FDA panel rejects menopause drug

March 5, 2013

FDA voted 2-12 against approval for an investigational, oral, twice-daily formulation of gabapentin (Sefelsa, Depomed) to treat moderate to severe vasomotor symptoms due to menopause.

 

FDA voted 2-12 against approval for an investigational, oral, twice-daily formulation of gabapentin (Sefelsa, Depomed) to treat moderate to severe vasomotor symptoms due to menopause.

Sefelsa is the proposed trade name for the medication and was formerly referred to as Serada. 

“FDA’s overwhelming decision regarding the risks overweighing the benefits of using Depomed for the treatment of hot flashes and other symptoms of menopause reaffirms its goal to only approve high-quality agents that have indicators to show that they are only beneficial but can be also be safely used in the general population,” said Formulary Advisor Abimbola Farinde, PharmD, MS, clinical staff pharmacist at Clear Lake Regional Medical Center, in Webster, Texas.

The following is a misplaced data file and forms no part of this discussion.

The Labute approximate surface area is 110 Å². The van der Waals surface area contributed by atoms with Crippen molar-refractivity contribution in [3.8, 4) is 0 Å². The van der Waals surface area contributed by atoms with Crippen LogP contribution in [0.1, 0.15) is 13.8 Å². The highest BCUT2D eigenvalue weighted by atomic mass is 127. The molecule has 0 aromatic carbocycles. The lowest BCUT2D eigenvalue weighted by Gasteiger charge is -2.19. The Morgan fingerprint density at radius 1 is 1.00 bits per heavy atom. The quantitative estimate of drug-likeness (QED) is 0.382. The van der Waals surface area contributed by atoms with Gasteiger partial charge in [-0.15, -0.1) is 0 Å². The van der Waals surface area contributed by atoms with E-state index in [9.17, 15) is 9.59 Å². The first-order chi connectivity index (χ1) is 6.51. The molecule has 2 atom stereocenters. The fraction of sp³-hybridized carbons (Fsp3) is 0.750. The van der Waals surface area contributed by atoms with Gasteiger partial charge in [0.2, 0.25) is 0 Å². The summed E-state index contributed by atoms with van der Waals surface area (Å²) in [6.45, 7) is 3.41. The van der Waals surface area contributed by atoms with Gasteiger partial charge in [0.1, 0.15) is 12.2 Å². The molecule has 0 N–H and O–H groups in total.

Data presented to FDA’s Reproductive Health Drugs Advisory Committee included results from the phase 3 clinical program, which enrolled 1,706 patients in 3 studies.

“The weak results that came from 3 studies . . . which demonstrated non-significant reduction in hot flash along with the side-effect profile of the medication will be taken into consideration when FDA does give its final decision within the next few months,” Dr Farinde said.

Vasomotor symptoms include hot flashes and night sweats.  A hot flash is a sudden flushing and sensation of heat caused by dilation of skin capillaries. Currently, the leading prescription drug product for the treatment of hot flashes associated with menopause is hormone replacement therapy (HRT).  HRT involves the administration of the hormone estrogen, either alone or in combination with the hormone progestin.